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Join Jo for more Monday Walks

Ride or Fly ~ Which Would You Choose?

The small town of Kuranda, perched on top of the McAlister Range west of Cairns, has long been known as a popular tourist destination. Its cool mountain temperatures and location in the midst of World Heritage tropical rainforest have been a drawcard for visitors since the 1890s. From Cairns it takes only 35 minutes to drive up the range to Kuranda, but there are other more leisurely ways to get there.

The railway between Cairns and Kuranda was completed in 1891, and within a few days the first tourist train was running. Today the Kuranda Scenic Railway carries hundreds of people up the mountain, stopping at Freshwater Station before beginning its ascent of the range and passing through the Barron Gorge National Park.

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Before reaching the top of the range, the train goes through 15 hand-built tunnels and over 37 bridges. Heritage wooden carriages from the early 1900s are pulled by a 1720 class locomotive. Traditional paintings on the locomotive depict the dreamtime legend of Buda Dji the Carpet Snake, who carved out the gorge as he travelled through.

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There are several points of interest on the Scenic Railway’s route. After passing through tunnel 14 the train slows down; a clearing in the forest reveals an expansive view of the Coral Sea and the city of Cairns. The iron lattice bridge crossing Stoney Creek Falls stands high above the ground on three trestle piers. Further along is Barron Falls Station. There’s a 10 minute stop so passengers can see where the Barron River plunges 265 metres into the Barron Gorge. The two hour journey comes to an end at the heritage listed Kuranda Railway Station, surrounded by lush tropical gardens.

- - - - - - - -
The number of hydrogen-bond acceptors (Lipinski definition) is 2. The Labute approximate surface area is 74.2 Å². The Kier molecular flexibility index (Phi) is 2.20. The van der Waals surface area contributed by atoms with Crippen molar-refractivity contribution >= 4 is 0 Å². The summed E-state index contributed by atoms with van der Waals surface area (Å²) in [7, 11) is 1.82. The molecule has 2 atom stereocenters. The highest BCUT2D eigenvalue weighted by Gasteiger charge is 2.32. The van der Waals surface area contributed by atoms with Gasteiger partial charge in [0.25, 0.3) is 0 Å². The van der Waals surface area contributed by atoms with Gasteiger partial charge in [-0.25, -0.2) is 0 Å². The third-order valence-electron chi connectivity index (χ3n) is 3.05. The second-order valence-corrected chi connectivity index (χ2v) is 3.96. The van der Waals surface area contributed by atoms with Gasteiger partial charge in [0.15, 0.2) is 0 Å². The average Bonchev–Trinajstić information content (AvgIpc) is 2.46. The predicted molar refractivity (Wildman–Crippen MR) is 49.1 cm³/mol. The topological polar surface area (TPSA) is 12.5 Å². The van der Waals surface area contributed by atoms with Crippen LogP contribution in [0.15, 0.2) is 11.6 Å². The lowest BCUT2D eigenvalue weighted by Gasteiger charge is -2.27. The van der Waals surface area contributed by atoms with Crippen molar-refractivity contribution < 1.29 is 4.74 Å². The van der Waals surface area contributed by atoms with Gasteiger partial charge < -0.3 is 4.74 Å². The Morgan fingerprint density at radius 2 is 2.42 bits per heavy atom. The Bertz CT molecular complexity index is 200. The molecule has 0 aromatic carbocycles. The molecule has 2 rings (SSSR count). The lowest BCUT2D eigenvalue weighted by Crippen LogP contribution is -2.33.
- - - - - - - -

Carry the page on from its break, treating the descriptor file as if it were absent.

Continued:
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A modern alternative to the Scenic Railway is the Skyrail, a scenic cable car ride completed in 1995.  The cableway goes for 7.5 kilometres over the Barron River, through the gorge and across the canopy of the rainforest and is supported by 33 towers up to 40 metres above the ground. With two stations to visit, the journey can take up to 2 hours. At Red Peak Station, Park Rangers conduct guided tours on a boardwalk through the rainforest while at Barron Gorge Station walking tracks lead to three lookouts with more views of Barron Falls from the opposite side of the gorge.

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From Kuranda Railway Station and the Skyrail Terminal it’s an easy ten minute walk to the main street of Kuranda. With two great choices of transport, most people go up to Kuranda one way and back the other and a ticket can be purchased which covers both journeys. Make sure to allow a full day because, as those first tourists found in 1891, there’s plenty to see along the way.